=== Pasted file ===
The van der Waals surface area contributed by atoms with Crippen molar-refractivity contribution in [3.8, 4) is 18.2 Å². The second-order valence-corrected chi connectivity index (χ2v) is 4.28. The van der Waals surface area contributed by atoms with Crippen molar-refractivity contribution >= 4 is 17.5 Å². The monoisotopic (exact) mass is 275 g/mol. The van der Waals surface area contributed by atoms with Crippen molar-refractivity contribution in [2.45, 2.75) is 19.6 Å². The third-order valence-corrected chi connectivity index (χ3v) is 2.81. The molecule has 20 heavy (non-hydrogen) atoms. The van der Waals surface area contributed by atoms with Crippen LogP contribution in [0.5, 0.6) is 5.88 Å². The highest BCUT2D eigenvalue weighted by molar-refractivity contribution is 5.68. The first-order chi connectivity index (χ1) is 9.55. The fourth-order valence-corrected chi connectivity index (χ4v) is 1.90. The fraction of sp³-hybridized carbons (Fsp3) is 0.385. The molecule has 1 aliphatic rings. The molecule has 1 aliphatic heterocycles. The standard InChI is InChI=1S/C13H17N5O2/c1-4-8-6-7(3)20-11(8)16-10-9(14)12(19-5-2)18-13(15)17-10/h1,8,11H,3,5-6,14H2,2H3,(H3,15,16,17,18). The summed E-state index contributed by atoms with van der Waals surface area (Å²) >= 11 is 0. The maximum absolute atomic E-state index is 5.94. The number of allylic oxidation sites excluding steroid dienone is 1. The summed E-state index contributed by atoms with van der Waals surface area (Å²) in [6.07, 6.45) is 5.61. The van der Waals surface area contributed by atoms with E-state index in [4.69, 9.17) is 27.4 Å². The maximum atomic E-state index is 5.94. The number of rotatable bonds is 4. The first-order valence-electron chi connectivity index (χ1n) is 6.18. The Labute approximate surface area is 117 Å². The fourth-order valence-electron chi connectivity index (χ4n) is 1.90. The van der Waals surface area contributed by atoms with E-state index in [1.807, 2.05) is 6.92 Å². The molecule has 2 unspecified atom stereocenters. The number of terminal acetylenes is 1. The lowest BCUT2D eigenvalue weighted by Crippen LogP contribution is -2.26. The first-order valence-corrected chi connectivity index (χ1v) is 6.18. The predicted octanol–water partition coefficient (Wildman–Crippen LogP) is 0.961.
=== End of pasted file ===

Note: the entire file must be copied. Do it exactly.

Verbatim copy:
The van der Waals surface area contributed by atoms with Crippen molar-refractivity contribution in [3.8, 4) is 18.2 Å². The second-order valence-corrected chi connectivity index (χ2v) is 4.28. The van der Waals surface area contributed by atoms with Crippen molar-refractivity contribution >= 4 is 17.5 Å². The monoisotopic (exact) mass is 275 g/mol. The van der Waals surface area contributed by atoms with Crippen molar-refractivity contribution in [2.45, 2.75) is 19.6 Å². The third-order valence-corrected chi connectivity index (χ3v) is 2.81. The molecule has 20 heavy (non-hydrogen) atoms. The van der Waals surface area contributed by atoms with Crippen LogP contribution in [0.5, 0.6) is 5.88 Å². The highest BCUT2D eigenvalue weighted by molar-refractivity contribution is 5.68. The first-order chi connectivity index (χ1) is 9.55. The fourth-order valence-corrected chi connectivity index (χ4v) is 1.90. The fraction of sp³-hybridized carbons (Fsp3) is 0.385. The molecule has 1 aliphatic rings. The molecule has 1 aliphatic heterocycles. The standard InChI is InChI=1S/C13H17N5O2/c1-4-8-6-7(3)20-11(8)16-10-9(14)12(19-5-2)18-13(15)17-10/h1,8,11H,3,5-6,14H2,2H3,(H3,15,16,17,18). The summed E-state index contributed by atoms with van der Waals surface area (Å²) >= 11 is 0. The maximum absolute atomic E-state index is 5.94. The number of allylic oxidation sites excluding steroid dienone is 1. The summed E-state index contributed by atoms with van der Waals surface area (Å²) in [6.07, 6.45) is 5.61. The van der Waals surface area contributed by atoms with E-state index in [4.69, 9.17) is 27.4 Å². The maximum atomic E-state index is 5.94. The number of rotatable bonds is 4. The first-order valence-electron chi connectivity index (χ1n) is 6.18. The Labute approximate surface area is 117 Å². The fourth-order valence-electron chi connectivity index (χ4n) is 1.90. The van der Waals surface area contributed by atoms with E-state index in [1.807, 2.05) is 6.92 Å². The molecule has 2 unspecified atom stereocenters. The number of terminal acetylenes is 1. The lowest BCUT2D eigenvalue weighted by Crippen LogP contribution is -2.26. The first-order valence-corrected chi connectivity index (χ1v) is 6.18. The predicted octanol–water partition coefficient (Wildman–Crippen LogP) is 0.961.